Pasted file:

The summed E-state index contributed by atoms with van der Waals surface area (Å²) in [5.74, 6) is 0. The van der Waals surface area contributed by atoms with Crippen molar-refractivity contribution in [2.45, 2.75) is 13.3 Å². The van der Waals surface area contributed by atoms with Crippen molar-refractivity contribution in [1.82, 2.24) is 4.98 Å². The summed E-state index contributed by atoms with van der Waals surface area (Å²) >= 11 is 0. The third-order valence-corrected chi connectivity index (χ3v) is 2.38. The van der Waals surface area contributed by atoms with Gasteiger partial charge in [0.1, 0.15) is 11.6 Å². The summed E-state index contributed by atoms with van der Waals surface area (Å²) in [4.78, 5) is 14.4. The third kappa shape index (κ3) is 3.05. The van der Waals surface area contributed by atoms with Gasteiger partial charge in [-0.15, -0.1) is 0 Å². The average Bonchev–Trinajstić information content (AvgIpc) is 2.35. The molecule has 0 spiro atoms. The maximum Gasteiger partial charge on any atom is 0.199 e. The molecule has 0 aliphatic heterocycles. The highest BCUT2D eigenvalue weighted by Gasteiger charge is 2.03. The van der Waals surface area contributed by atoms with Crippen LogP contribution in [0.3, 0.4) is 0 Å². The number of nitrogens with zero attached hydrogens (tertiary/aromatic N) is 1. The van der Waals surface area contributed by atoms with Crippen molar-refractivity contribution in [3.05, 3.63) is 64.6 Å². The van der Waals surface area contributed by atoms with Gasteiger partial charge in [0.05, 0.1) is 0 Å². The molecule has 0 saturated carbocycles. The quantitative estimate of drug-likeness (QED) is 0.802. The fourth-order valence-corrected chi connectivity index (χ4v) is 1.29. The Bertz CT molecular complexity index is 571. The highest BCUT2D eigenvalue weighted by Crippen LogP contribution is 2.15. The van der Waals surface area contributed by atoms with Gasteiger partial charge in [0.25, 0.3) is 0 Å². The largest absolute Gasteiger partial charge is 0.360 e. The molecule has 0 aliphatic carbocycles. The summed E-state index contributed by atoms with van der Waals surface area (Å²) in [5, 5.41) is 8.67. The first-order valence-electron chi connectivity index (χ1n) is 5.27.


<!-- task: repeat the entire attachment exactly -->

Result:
The summed E-state index contributed by atoms with van der Waals surface area (Å²) in [5.74, 6) is 0. The van der Waals surface area contributed by atoms with Crippen molar-refractivity contribution in [2.45, 2.75) is 13.3 Å². The van der Waals surface area contributed by atoms with Crippen molar-refractivity contribution in [1.82, 2.24) is 4.98 Å². The summed E-state index contributed by atoms with van der Waals surface area (Å²) >= 11 is 0. The third-order valence-corrected chi connectivity index (χ3v) is 2.38. The van der Waals surface area contributed by atoms with Gasteiger partial charge in [0.1, 0.15) is 11.6 Å². The summed E-state index contributed by atoms with van der Waals surface area (Å²) in [4.78, 5) is 14.4. The third kappa shape index (κ3) is 3.05. The van der Waals surface area contributed by atoms with Gasteiger partial charge in [-0.15, -0.1) is 0 Å². The average Bonchev–Trinajstić information content (AvgIpc) is 2.35. The molecule has 0 spiro atoms. The maximum Gasteiger partial charge on any atom is 0.199 e. The molecule has 0 aliphatic heterocycles. The highest BCUT2D eigenvalue weighted by Gasteiger charge is 2.03. The van der Waals surface area contributed by atoms with Crippen LogP contribution in [0.3, 0.4) is 0 Å². The number of nitrogens with zero attached hydrogens (tertiary/aromatic N) is 1. The van der Waals surface area contributed by atoms with Crippen molar-refractivity contribution in [3.05, 3.63) is 64.6 Å². The van der Waals surface area contributed by atoms with Gasteiger partial charge in [0.05, 0.1) is 0 Å². The molecule has 0 saturated carbocycles. The quantitative estimate of drug-likeness (QED) is 0.802. The fourth-order valence-corrected chi connectivity index (χ4v) is 1.29. The Bertz CT molecular complexity index is 571. The highest BCUT2D eigenvalue weighted by Crippen LogP contribution is 2.15. The van der Waals surface area contributed by atoms with Gasteiger partial charge in [0.25, 0.3) is 0 Å². The largest absolute Gasteiger partial charge is 0.360 e. The molecule has 0 aliphatic carbocycles. The summed E-state index contributed by atoms with van der Waals surface area (Å²) in [5, 5.41) is 8.67. The first-order valence-electron chi connectivity index (χ1n) is 5.27.